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Posted at 12:58 PM ET, 03/ 4/2009

March Mixtape

By David Malitz

You know it's a good month of shows when multiple dates present serious "which one to go to?" dilemmas. That's the case in March -- Estelle/Ryan Leslie or Crystal Stilts? Tindersticks or Black Lips/Gentleman Jesse? Morrissey or the Feelies or Clem Snide? (OK, Morrissey, no contest, but it's sold out.) Five picks here, 15 more after the jump.

"Feel the Sun" - Tindersticks (March 5, 9:30 club)
Tindersticks has always been one of the classiest bands around, and on the band's first new album in five years, the chamber rock arrangements and Stuart Staples' singular croon sound smooth as ever.

"You Don't Have To (If You Don't Want To)" - Gentleman Jesse & His Men (March 5, Black Cat)
A band that owes such a debt to Nick Lowe would be honored to be called pure pop for now people, and that's exactly what this Atlanta group offers an overflowing helping of on its debut album.

"Fangela" - Here We Go Magic (March 7, The Red & the Black)
This song has everything you'd expect from an indie-blog band in early 2009: some slighty electronic beats, multiple voices working in tandem, a hint of a world music vibe and a general sense of positivity. I think it sounds like what would happen if the Walkmen collaborated with High Places. I'm sure that clears it up for you.

"Sweet Girl" - Ringo Deathstarr (March 7, University of Maryland)
Definitely more Deathstarr than Ringo. But it might have sounded like the Beatles if they'd had an intense shoegaze phase.

"Before the Money Came" - Bettye LaVette (March 9, 9:30 club)
This autobiographical tale has a happy ending. Despite an excess of talent, LaVette never made a name for herself in the '60s and '70s, but she's enjoying a well-deserved late-career renaissance. It doesn't hurt that her voice is as powerful and soulful as ever.

"New Guitar" - Mi Ami (March 10, Velvet Lounge)
Funky, punky, clangy, sweaty, spastic, jammy.

"Stop Stomp Stompin'" - The Coathangers (March 11, Rock and Roll Hotel)
The Coathangers seem like the perfect band to play a house party: all ragged fun with a bit of a riot grrl mean streak.

"Technique Street" - The Homosexuals (March 13, Comet Ping Pong)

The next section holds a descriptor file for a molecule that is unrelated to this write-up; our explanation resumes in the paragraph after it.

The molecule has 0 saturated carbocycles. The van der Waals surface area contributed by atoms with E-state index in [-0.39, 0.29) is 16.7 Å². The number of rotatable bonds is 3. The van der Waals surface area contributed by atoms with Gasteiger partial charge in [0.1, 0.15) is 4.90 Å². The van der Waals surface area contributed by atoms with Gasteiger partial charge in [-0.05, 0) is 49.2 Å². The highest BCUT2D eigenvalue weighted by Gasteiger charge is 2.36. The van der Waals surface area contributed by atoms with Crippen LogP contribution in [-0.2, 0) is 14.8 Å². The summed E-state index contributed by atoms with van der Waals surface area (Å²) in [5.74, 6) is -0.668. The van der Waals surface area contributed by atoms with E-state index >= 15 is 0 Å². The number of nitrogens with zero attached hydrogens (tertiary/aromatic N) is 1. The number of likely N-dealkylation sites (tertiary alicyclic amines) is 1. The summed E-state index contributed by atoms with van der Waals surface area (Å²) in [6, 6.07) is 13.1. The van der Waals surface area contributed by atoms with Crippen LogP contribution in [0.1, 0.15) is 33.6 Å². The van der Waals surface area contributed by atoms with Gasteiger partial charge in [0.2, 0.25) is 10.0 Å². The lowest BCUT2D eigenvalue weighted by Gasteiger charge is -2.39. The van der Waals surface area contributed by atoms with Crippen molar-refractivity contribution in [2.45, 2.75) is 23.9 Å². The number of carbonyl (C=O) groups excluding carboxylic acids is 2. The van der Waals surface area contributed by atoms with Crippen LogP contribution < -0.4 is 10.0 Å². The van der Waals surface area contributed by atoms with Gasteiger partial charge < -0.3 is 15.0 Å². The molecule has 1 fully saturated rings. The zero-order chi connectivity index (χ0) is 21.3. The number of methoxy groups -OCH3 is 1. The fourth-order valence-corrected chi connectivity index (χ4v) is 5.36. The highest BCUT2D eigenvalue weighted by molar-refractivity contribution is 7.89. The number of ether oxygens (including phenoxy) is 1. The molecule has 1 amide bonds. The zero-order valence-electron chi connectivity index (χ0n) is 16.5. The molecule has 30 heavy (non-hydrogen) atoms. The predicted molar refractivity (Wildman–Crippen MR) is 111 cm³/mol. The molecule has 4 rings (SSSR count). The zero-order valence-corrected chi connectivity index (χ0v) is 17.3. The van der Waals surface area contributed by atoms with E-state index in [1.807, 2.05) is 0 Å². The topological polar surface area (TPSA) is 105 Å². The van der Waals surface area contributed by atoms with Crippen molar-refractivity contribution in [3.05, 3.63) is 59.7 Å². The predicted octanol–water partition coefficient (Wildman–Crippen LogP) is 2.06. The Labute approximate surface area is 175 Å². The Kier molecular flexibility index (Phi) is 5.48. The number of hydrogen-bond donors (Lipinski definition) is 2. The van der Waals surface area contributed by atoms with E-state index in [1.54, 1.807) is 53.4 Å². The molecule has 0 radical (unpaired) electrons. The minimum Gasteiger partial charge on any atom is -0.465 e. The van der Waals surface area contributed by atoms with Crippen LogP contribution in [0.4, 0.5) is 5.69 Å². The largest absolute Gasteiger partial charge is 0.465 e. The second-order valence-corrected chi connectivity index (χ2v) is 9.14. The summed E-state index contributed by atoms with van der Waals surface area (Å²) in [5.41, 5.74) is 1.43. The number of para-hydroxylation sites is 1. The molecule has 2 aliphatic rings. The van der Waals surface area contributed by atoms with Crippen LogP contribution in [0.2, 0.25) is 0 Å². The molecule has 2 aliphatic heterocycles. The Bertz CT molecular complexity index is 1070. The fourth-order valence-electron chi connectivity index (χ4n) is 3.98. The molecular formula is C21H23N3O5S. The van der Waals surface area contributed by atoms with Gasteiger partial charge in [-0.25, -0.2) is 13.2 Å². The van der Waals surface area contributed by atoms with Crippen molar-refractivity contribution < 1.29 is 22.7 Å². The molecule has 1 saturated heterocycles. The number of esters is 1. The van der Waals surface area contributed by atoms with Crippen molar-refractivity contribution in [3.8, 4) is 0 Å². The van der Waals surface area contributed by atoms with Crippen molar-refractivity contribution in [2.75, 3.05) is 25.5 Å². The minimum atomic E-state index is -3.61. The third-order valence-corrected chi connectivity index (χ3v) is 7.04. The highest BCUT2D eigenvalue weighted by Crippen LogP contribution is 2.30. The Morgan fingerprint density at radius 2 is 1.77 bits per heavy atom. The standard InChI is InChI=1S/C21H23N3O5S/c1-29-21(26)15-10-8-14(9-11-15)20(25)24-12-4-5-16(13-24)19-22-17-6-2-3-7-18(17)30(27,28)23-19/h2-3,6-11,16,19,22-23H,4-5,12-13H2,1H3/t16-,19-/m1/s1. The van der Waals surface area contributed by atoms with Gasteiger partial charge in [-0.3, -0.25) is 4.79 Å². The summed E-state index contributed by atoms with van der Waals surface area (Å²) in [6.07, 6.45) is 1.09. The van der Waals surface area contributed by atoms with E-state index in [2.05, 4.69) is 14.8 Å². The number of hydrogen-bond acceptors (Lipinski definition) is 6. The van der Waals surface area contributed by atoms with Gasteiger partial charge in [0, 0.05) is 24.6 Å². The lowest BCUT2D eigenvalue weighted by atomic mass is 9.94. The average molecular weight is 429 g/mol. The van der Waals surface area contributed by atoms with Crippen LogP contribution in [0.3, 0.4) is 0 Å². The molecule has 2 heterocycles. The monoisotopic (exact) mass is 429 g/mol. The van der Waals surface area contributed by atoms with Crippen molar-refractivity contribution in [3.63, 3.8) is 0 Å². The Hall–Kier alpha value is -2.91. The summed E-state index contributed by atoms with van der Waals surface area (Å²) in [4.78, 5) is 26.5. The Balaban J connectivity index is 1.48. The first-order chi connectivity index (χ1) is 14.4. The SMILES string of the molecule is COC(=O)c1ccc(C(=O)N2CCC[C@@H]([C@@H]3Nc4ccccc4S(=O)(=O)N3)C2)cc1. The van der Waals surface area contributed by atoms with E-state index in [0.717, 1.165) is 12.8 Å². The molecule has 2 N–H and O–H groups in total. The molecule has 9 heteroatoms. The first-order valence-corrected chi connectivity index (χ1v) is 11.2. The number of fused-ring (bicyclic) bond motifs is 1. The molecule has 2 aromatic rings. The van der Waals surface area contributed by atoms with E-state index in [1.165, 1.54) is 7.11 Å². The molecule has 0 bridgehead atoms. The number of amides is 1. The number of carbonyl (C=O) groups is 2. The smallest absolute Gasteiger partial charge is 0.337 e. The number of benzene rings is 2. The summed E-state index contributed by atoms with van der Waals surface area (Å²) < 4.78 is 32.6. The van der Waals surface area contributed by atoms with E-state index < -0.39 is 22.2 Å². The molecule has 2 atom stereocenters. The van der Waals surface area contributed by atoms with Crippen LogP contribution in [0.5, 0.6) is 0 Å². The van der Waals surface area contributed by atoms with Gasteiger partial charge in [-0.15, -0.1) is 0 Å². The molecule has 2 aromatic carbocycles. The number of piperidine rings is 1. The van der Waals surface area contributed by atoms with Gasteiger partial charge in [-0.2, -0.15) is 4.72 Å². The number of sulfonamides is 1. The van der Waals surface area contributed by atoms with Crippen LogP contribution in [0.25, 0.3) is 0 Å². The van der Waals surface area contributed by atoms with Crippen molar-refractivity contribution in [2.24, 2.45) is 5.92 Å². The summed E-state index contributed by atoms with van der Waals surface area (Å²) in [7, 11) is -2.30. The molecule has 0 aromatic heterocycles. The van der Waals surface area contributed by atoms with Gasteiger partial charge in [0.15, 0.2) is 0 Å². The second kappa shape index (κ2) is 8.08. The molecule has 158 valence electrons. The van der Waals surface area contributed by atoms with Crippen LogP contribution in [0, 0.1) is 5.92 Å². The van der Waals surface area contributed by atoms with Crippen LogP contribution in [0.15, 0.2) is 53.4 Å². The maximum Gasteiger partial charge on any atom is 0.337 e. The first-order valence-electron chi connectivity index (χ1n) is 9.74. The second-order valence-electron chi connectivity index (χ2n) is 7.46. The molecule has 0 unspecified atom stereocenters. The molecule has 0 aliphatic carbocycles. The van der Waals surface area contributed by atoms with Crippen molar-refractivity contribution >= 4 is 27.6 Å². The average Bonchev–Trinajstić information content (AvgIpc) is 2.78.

Here's the best way to let you know how much I adore these art-punk-originals: When they last played in D.C. in November, I formed a band just so I could open for them.

"The Boy With Perpetual Nervousness" - The Feelies (March 14, 9:30 club)
Damn you, Morrissey! It's not like I'm going to miss Moz when he comes to town, which means I won't be able to catch these reunited rockers who pretty much set up the template for '80s college rock and gave me one of my theme songs.

"Me No" - Clem Snide (March 14, Iota)
Damn you, Morrissey again! I'll also have to miss these alt-indie-rockers, who are touring for the first time in nearly five years in support of the excellent "Hungry Bird" and promising clever, quirky songs from Eef Barzelay's songbook.

"How It Was Supposed to Be" - Ryan Leslie (March 15, 9:30 club)
Estelle is the main draw at the 9:30 club, but don't miss local product Leslie, who just might be one of the next great pop music geniuses.

"The Dazzled" - Crystal Stilts (March 15, DC9)
Of the approximately 3,298 bands currently stationed in Brooklyn, these guys might just be the best. That is, if you enjoy ramshackle indie-pop songs sung by a guy who opens his mouth less than that guy on "The Wire" who wouldn't rat out his friends. (I've never actually watched "The Wire." My apologies if that character doesn't exist.)

"Shaking Hand" - Women (March 15, DC9)
The presence of this Canadian band on the undercard of the Crystal Stilts bill makes that one of March's best shows. Expect a nice middle ground between jittery and atmospheric.

"Emily Sparks" - Richard Buckner (March 19, Iota)
The always entrancing, gruff-voiced troubadour is touring behind a trio of reissued albums, including "The Hill," a haunting gothic-folk rendering of poet Edgar Lee Masters' "Spoon River Anthology."

"100 Yard Dash" - Raphael Saadiq (March 24, 9:30 club)
It's true -- one of the guys from Tony! Toni! Tone! has emerged as one of the best in the ever-growing neo-soul crowd.

"Call It a Day" - The Soft Pack (March 24, Black Cat)
This San Diego band used to be called the Muslims; perhaps NME (who is presenting this show) wanted a less controversial name for a band playing on its tour. No matter, the quartet's Strokes-but-slightly-more-lackadasical sound is surprisingly fresh, given how many Strokes imitators there were just a few years ago.

"Wild Type" - Weakends (March 24, Velvet Lounge)
It's more fun if it's French, right? Good news for Weakends, but even if this fuzzy, mod-pop number was made by some dudes from Topeka it would still be pretty awesome.

"Charlotte" - Booka Shade (March 25, 9:30 club)
This German electronic duo does what all similar acts try to do -- make danceable house music that's the complete opposite of that song the Roxbury twins would always dance to.

"Oh My God" - Ida Maria (March 26, Black Cat)
If you're going to name your song "Oh My God," it better be a one that gets your heart racing and inspires leaping, shouting, screaming and general mayhem. Ida Maria succeeds.

"All the Stars" - NOMO (March 27, Rock and Roll Hotel)
The last time NOMO brought its Afrobeat/psych-rock/jazz hybrid to the Rock and Roll Hotel, I witnessed more out-of-control dancing that at any other show I saw in 2008. Yes, that says plenty about the shows I go to, but just as much about the funkiness these eight generate on stage.

By David Malitz  | March 4, 2009; 12:58 PM ET
Categories:  Music  
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So, does this mean that you'll be out supporting the Atlanta bands at the Black Cat tonight?

Posted by: Jerry_T | March 5, 2009 11:03 AM | Report abuse

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